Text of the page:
The year President Sadat was killed I lived in Cairo. That was 1981. Egypt is just across the water from the Saudi Arabian peninsula so it occurred to me it would be a very easy to make hajj from there. I bought an airline ticket and was in contact with the family of one of my graduate school friends. They would pick me up from the airport and host me during my stay and the days of ritual. Nice plan.
So I went to the embassy to get the visa and was denied because (as an American) I needed proof that I was Muslim. How do I prove I have been a practicing Muslim for a decade? I went to the famous al-Azhar university and secured a shahadah document in French, Arabic and English. I returned to the embassy and was told one has to be Muslim for at least six months to make hajj. So I go to the American embassy and secure an affidavit stating I have been practicing Islam since 1972.
When I brought that to the embassy they said: you need to have a mahram, the male guardian. At the time I was divorced and my son, Muhammad was only six years old, living with his dad while I was away. My father was deceased and all the other living males in my family were not Muslim. There was no office I could do to secure what was demanded of me, so the day for my flight came and went and the ticket never got used.
During that year, a woman read my tea leaves after supper with some of my new friends. If you don’t know how that works, first I drank a cup of tea with leaves still settled at the bottom. Once the liquid is mostly all drunk, the reader takes the leaves, swishes them around in the bottom of the cup, turns the cup upside down and “reads” the tracks and pattern stains left by the leaves. I remember only one thing she said, that I would make hajj in the next year or two.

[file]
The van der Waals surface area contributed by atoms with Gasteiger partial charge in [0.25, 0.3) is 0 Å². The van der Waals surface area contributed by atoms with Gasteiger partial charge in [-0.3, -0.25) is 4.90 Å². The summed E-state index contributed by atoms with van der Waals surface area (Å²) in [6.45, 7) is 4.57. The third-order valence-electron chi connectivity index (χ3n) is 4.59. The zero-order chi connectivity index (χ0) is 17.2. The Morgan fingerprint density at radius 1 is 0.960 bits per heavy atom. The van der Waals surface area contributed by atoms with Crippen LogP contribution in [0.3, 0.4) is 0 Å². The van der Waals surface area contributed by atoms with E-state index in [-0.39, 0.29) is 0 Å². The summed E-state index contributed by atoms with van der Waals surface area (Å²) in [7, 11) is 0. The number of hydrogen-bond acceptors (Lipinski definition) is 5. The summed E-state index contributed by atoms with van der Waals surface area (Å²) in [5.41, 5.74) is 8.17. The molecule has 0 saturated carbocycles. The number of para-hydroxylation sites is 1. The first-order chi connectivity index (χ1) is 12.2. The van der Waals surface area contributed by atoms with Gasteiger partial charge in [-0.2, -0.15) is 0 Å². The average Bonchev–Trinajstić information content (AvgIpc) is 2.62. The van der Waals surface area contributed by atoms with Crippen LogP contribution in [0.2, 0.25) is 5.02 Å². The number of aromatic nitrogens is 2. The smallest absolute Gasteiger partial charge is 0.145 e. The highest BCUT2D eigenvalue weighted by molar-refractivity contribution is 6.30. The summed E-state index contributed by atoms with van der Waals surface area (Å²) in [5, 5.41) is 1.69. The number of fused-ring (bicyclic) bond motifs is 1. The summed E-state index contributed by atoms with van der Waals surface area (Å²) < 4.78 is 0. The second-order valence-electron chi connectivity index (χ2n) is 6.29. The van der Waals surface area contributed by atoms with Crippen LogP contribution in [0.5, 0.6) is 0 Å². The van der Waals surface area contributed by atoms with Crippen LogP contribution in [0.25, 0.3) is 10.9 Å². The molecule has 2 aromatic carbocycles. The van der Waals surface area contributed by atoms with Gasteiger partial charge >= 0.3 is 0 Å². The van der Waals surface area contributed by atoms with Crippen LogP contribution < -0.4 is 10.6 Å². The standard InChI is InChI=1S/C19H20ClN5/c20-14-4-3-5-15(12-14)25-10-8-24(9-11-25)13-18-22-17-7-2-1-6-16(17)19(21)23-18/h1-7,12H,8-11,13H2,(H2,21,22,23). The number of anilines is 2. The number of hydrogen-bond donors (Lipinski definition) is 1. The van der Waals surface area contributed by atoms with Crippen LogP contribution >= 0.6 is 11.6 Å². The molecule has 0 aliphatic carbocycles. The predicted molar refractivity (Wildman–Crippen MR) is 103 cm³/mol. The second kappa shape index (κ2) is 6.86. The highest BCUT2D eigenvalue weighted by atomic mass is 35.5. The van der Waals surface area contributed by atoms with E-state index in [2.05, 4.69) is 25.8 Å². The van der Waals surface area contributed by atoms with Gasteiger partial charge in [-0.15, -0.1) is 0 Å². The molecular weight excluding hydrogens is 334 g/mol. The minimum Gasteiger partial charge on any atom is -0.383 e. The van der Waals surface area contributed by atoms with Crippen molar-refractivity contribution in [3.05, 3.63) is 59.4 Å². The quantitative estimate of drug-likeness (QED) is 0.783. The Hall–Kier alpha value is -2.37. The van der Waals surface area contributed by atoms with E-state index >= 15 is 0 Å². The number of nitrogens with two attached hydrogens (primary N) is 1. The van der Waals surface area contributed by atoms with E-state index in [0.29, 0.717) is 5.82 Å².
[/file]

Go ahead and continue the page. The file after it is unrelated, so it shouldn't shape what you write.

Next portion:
This year I made my intentions during the previous hajj season. As I have said, I committed to use my little bit of savings to pay for this once in a lifetime trip and then my sister dies suddenly leaving me the beneficiary of her life insurance policies. The cost for the trip was secured and as the year wore on I simply waited for my return to the US to begin my hunt for a travel agency to handle the details.
My first question was about the visa. Having been stalled at the embassy when I tried to make hajj almost three decades ago, I must admit, I was nervous. Unfortunately the tour company has never allayed my fears. They never really came forward with any information or with any response to direct questions. So I have stayed nervous. I knew that from the US there are no quotas, and that what had been a factor —no matter what technicalities were used from the embassy in Cairo—the real matter was that Egypt is not only very conveniently located vis-à-vis the Arabian Peninsula, it is also a very highly populated Muslim country and too many people request visas for hajj. Like Indonesia, one has to plan two or three years in advance. No walking up to the embassy three weeks before.
So, mostly I was nervous because of the failed experience before—I know what it is like to be denied. But honestly that is only part of the problem. In 2005, I was invited to lead a Friday jumu’ah prayer consisting of a mixed gender congregation in a public religious space. I have not lingered over this event here and maybe never will. For one thing, it was hotly contested. In order for me to downplay the sensationalism, I choose mostly not to dwell on it. Anyway, I certainly never wish to play into the hands of sensationalism; it is my hope that one day we will normalize women and men praying side by side, as they do in Makkah, and we will see women and men equally as prayer leaders. Until that time, it continues to be an event.
Only two official fatwas were given against the women-led prayer and one of them was from Saudi Arabia. At the time I asked some colleagues whether they thought the fatwa would be a problem if I sought to secure a visa to perform my hajj and they said, “It might.” One of those whom I asked was the late Dr. Nasr aAbu-Zayd, who also offered this consolation: “People have a short memory, it will blow over.”